Serving in a time of crisis

The pandemic has given Michelle new insights into her vocation as a nurse in the cardiac thoracic ward at the National University Hospital (NUH). 

“When I first joined nursing five years ago, I never expected to be working during a pandemic. Before this, nursing was just a job to provide for myself and my family. Now, I love nursing. We get to serve people in a time of crisis.”

The nature of nursing is such that Michelle cannot anticipate the events that may unfold throughout a shift. One verse that gives her peace is Philippians 4:13: I can do all things through Christ who strengthens me.”

“Philippians 4:13 reminds me that I am not doing this alone and God is with me.”

“Sometimes, our workload is heavy and we are not sure what’s going to happen during our shift. This verse reminds me that I am not doing this alone and God is with me. I remind myself that, no matter how busy I am, I will finish each shift well and go home. ”

Michelle says the appreciation that she receives from her patients also inspires her to keep going.

She recalls an incident in her third year of nursing: “One of my elderly patients couldn’t walk. I pushed her to the toilet in a wheelchair. After she finished, she couldn’t stand because of weakness in her legs.

“I knelt down to help her put on her pants. She cupped my face with both hands and said, ‘Thank you very much’ in such an appreciative way. She felt bad for not being able to dress herself. That was the nicest gesture I have ever received from a patient.”

The wheelchair

When her nursing manager issued a call in early March for volunteers to serve at the screening centre of the National Centre for Infectious Diseases (NCID), another foreign nurse, 35-year old Zer Thwe from Myanmar, jumped at the opportunity.

“Five years ago when I joined Tan Tock Seng Hospital, a senior nurse who had served during the SARS outbreak spoke at our on-boarding session,” explains the soft-spoken nurse, who worked at the day surgery centre before moving to the screening centre of NCID.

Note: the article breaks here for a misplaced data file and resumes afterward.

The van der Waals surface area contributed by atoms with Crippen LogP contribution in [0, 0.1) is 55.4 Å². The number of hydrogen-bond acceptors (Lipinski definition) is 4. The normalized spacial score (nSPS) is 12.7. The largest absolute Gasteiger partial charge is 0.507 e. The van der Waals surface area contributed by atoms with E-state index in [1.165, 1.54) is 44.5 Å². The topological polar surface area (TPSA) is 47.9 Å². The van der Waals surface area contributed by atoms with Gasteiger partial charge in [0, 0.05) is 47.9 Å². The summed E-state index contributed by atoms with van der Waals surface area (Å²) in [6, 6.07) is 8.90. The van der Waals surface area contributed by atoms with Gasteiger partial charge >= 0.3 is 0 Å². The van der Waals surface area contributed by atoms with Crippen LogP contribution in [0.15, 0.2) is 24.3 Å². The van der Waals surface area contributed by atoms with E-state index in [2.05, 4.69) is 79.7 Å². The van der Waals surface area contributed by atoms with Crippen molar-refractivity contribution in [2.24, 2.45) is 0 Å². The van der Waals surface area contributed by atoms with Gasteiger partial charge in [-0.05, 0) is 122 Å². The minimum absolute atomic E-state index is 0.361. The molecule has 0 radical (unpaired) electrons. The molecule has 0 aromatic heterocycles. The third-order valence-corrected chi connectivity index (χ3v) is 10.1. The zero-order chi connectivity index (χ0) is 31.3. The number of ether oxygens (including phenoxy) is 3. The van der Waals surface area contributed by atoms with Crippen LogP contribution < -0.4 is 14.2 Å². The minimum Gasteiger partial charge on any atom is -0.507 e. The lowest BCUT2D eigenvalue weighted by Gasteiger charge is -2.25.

When there was a call for volunteers to serve at NCID, the 35-year old nurse from Myanmar jumped at the opportunity to be at the frontlines. In true humility, Zer Thwe describes her work at the screening centre as “ordinary” but meaningful to her. Photo courtesy of Zer Thwe.

“I felt that they were so noble to help during such a difficult time. That’s why I volunteered to go to the NCID in March when there was a call for volunteers.”

“He said ‘thank you’. It was a small gesture that made him feel better. Immediately, I thought of Matthew 25:40.”

Down-to-earth and humble, Zer Thwe downplays her contributions while serving in the frontlines of Singapore’s battle against the COVID-19 pandemic.

More than once, she describes her work as “ordinary” but deeply meaningful to her.

“Some of the migrant workers are not used to the aircon when they are at the screening centre. When I offer them a blanket, they are very happy. I can see the change in their expressions and it makes me satisfied.”

Zer Thwe recalls a seemingly ordinary encounter that became personally significant.

She describes how a migrant worker looked very frail as he alighted from the ambulance.

“I offered him a wheelchair. He said ‘thank you’. It was a small gesture that made him feel better. Immediately, I thought of Matthew 25:40: ‘Whatever you did for one of the least of these brothers and sisters of mine, you did for me.’”

She also remembers an incident where she observed that some migrant workers were not eating their dinner. When she approached them to ask why, they said they would only eat after getting their test results back.

Zer Thwe (extreme right) with her family at their home church in Taungoo, Myanmar, during Christmas 2018. “My parents always tell me we are covered by the blood of Jesus and one day, we will meet again.” Photo courtesy of Zer Thwe.